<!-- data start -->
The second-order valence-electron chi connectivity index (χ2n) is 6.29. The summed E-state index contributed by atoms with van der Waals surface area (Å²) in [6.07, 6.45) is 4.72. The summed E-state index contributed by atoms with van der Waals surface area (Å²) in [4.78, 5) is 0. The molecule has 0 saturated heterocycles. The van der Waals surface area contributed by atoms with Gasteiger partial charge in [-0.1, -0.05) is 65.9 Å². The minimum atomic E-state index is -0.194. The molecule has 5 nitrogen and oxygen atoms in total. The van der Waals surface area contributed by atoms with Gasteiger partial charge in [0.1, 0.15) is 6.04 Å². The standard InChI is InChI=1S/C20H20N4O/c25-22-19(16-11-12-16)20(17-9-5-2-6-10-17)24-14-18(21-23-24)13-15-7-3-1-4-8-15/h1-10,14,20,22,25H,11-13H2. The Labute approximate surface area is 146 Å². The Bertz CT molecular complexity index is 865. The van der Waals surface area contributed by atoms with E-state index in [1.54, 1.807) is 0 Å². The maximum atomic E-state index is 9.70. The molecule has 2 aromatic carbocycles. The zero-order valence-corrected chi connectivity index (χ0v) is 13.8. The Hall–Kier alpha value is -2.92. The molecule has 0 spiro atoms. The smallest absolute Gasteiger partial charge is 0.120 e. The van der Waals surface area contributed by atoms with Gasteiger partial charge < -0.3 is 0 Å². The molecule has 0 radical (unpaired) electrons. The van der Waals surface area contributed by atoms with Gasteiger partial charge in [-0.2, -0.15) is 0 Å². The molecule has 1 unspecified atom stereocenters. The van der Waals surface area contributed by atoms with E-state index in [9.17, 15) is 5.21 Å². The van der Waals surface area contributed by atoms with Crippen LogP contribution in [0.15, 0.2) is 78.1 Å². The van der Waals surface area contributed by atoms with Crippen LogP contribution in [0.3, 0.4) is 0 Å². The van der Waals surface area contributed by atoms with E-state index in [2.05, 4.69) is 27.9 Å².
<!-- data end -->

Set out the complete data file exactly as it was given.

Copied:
The second-order valence-electron chi connectivity index (χ2n) is 6.29. The summed E-state index contributed by atoms with van der Waals surface area (Å²) in [6.07, 6.45) is 4.72. The summed E-state index contributed by atoms with van der Waals surface area (Å²) in [4.78, 5) is 0. The molecule has 0 saturated heterocycles. The van der Waals surface area contributed by atoms with Gasteiger partial charge in [-0.1, -0.05) is 65.9 Å². The minimum atomic E-state index is -0.194. The molecule has 5 nitrogen and oxygen atoms in total. The van der Waals surface area contributed by atoms with Gasteiger partial charge in [0.1, 0.15) is 6.04 Å². The standard InChI is InChI=1S/C20H20N4O/c25-22-19(16-11-12-16)20(17-9-5-2-6-10-17)24-14-18(21-23-24)13-15-7-3-1-4-8-15/h1-10,14,20,22,25H,11-13H2. The Labute approximate surface area is 146 Å². The Bertz CT molecular complexity index is 865. The van der Waals surface area contributed by atoms with E-state index in [1.54, 1.807) is 0 Å². The maximum atomic E-state index is 9.70. The molecule has 2 aromatic carbocycles. The zero-order valence-corrected chi connectivity index (χ0v) is 13.8. The Hall–Kier alpha value is -2.92. The molecule has 0 spiro atoms. The smallest absolute Gasteiger partial charge is 0.120 e. The van der Waals surface area contributed by atoms with Gasteiger partial charge < -0.3 is 0 Å². The molecule has 0 radical (unpaired) electrons. The van der Waals surface area contributed by atoms with Gasteiger partial charge in [-0.2, -0.15) is 0 Å². The molecule has 1 unspecified atom stereocenters. The van der Waals surface area contributed by atoms with E-state index in [9.17, 15) is 5.21 Å². The van der Waals surface area contributed by atoms with Crippen LogP contribution in [0.15, 0.2) is 78.1 Å². The van der Waals surface area contributed by atoms with Crippen LogP contribution in [0.3, 0.4) is 0 Å². The van der Waals surface area contributed by atoms with E-state index in [2.05, 4.69) is 27.9 Å².